Resolving a Replication That Failed: News on the Macy & Sato Model
Journal of Artificial Societies and Social Simulation
12 (4) 11
<http://jasss.soc.surrey.ac.uk/12/4/11.html>
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Received: 29-Aug-2009 Accepted: 27-Sep-2009 Published: 31-Oct-2009
(2) |
where P_{a,t} is the current probability of deciding in a certain way a, e.g. to defect, π_{a,t} is the payoff gained by that behaviour, e.g. -0.2 in mutual defection, and P_{a,t+1} is the probability to decide for the same action a in the next time step.^{[6]}
Figure 1. Plots of data from replicated (left) and original model (right). |
Figure 2. Plots of data from replicated (left) and original model (right). |
Figure 3. Plots of data from replicated (left) and original model (right). |
Figure 4. Plots of data from replicated (left) and original model (right). |
Figure 5. Plots of data from replicated (left) and original model (right). |
Figure 6. Plots of data from "corrected" (left) and original model (right). |
Figure 7. Plots of data from "corrected" (left) and original model (right). |
^{2} This is a minor difference to our former repplication since in Will and Hegselmann (2008a) our variation of N was more fine-grained. E.g., to get an average neighbourhood size of 30, we conducted 7 runs with 34 neighbourhoods and the remaining 13 with 33 instead of taking 33 neighbourhoods in all 20 repetitions.
^{3} This is equivalent to the signalling mechanism suggested in Will and Hegselmann (2008a).
^{4} I use the standard notation here: If one agents defects and the other cooperates, the defector gains a payoff given by T(emptation) and the cooperator one given by S(ucker). In case of mutual cooperation both gain the R(reward payoff) and if both defect they receive the P(unishment) outcome.
^{5} In Will and Hegselmann (2008a) we assumed that newcomers can be role models.
^{6} In Will and Hegselmann (2008a) we assumed that all agents that have a partner learn either by social or reinforcement learning and that both options are equally likely.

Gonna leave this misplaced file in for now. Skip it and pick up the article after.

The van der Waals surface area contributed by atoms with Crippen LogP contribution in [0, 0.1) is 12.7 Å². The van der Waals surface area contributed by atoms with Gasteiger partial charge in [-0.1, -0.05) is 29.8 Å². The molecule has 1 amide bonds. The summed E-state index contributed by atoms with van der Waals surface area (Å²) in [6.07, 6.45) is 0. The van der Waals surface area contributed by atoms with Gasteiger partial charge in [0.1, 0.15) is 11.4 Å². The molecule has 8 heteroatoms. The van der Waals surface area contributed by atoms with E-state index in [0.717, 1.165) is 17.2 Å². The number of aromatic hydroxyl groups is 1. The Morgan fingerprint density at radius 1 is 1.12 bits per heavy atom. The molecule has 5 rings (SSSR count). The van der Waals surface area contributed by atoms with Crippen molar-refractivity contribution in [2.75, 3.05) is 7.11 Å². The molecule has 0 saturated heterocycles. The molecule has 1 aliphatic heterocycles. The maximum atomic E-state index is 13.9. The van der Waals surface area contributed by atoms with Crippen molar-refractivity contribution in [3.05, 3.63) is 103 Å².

^{7} The variables are named "PropMktN" and "PropMktS" in the source code. Line 492 shows their application.
^{8} Line 348 of the source code.
^{9} Line 753 of the source code. Here, you also find a note, that the distinction should be eliminated.
^{10} Here is a description of what the values in the figures mean. The exact definition of each value was extracted from the source code of Macy and Sato's model.
^{11}Not only were the parameters the same but I also used the same random seeds to initialise the model.
^{12}Note that this modified model produces results that are not only different from those in Macy and Sato's article but also from those of the very first replication in Will and Hegselmann (2008a). Theses differences are mainly due to further differences concerning the learning algorithm mentioned in footnotes [5] and [6]. The model's high sensitivity to small modifications of the learning algorithm will be adressed in future work.
^{13}See for example van de Rijt, Siegel and Macy (2009).
MACY, M and Sato Y (2008). 'Reply to Will and Hegselmann'. Journal of Artificial Societies and Social Simulation 11 (4) 11 http://jasss.soc.surrey.ac.uk/11/4/11.html.
VAN DE RIJT, A, Siegel, D and Macy, M (2009). 'Neighborhood Chance and Neighborhood Change: A Comment on Bruch and Mare'. American Journal of Sociology 114, 4, pp. 1166-80.
WILL, O and Hegselmann, R (2008a). 'A Replication That Failed — on the Computational Model in 'Michael W. Macy and Yoshimichi Sato: Trust, Cooperation and Market Formation in the U.S. and Japan. Proceedings of the National Academy of Sciences, May 2002''. Journal of Artificial Societies and Social Simulation 11 (3) 3 http://jasss.soc.surrey.ac.uk/11/3/3.html.
WILL, O and Hegselmann, R (2008b). 'Remark on a Reply'. Journal of Artificial Societies and Social Simulation 11 (4) 13 http://jasss.soc.surrey.ac.uk/11/4/13.html.
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